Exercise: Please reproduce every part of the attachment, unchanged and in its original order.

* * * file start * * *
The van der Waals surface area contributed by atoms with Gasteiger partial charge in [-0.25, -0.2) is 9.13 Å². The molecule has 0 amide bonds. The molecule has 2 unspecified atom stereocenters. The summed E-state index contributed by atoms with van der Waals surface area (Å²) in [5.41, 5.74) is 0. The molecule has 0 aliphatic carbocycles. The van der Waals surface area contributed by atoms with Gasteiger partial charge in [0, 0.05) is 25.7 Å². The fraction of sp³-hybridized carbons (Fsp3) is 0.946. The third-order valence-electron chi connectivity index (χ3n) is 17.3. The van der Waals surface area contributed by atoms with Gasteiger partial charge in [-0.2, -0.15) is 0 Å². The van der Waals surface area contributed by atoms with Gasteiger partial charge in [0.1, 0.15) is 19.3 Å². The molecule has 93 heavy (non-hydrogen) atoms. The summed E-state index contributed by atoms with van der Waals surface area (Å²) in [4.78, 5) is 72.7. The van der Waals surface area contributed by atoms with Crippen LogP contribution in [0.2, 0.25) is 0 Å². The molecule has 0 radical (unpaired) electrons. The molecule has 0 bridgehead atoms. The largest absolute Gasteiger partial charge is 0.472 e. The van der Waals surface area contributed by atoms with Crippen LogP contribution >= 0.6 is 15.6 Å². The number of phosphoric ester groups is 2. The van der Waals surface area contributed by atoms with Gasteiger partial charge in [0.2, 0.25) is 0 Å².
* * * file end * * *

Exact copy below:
The van der Waals surface area contributed by atoms with Gasteiger partial charge in [-0.25, -0.2) is 9.13 Å². The molecule has 0 amide bonds. The molecule has 2 unspecified atom stereocenters. The summed E-state index contributed by atoms with van der Waals surface area (Å²) in [5.41, 5.74) is 0. The molecule has 0 aliphatic carbocycles. The van der Waals surface area contributed by atoms with Gasteiger partial charge in [0, 0.05) is 25.7 Å². The fraction of sp³-hybridized carbons (Fsp3) is 0.946. The third-order valence-electron chi connectivity index (χ3n) is 17.3. The van der Waals surface area contributed by atoms with Gasteiger partial charge in [-0.2, -0.15) is 0 Å². The van der Waals surface area contributed by atoms with Gasteiger partial charge in [0.1, 0.15) is 19.3 Å². The molecule has 93 heavy (non-hydrogen) atoms. The summed E-state index contributed by atoms with van der Waals surface area (Å²) in [4.78, 5) is 72.7. The van der Waals surface area contributed by atoms with Crippen LogP contribution in [0.2, 0.25) is 0 Å². The molecule has 0 radical (unpaired) electrons. The molecule has 0 bridgehead atoms. The largest absolute Gasteiger partial charge is 0.472 e. The van der Waals surface area contributed by atoms with Crippen LogP contribution >= 0.6 is 15.6 Å². The number of phosphoric ester groups is 2. The van der Waals surface area contributed by atoms with Gasteiger partial charge in [0.2, 0.25) is 0 Å².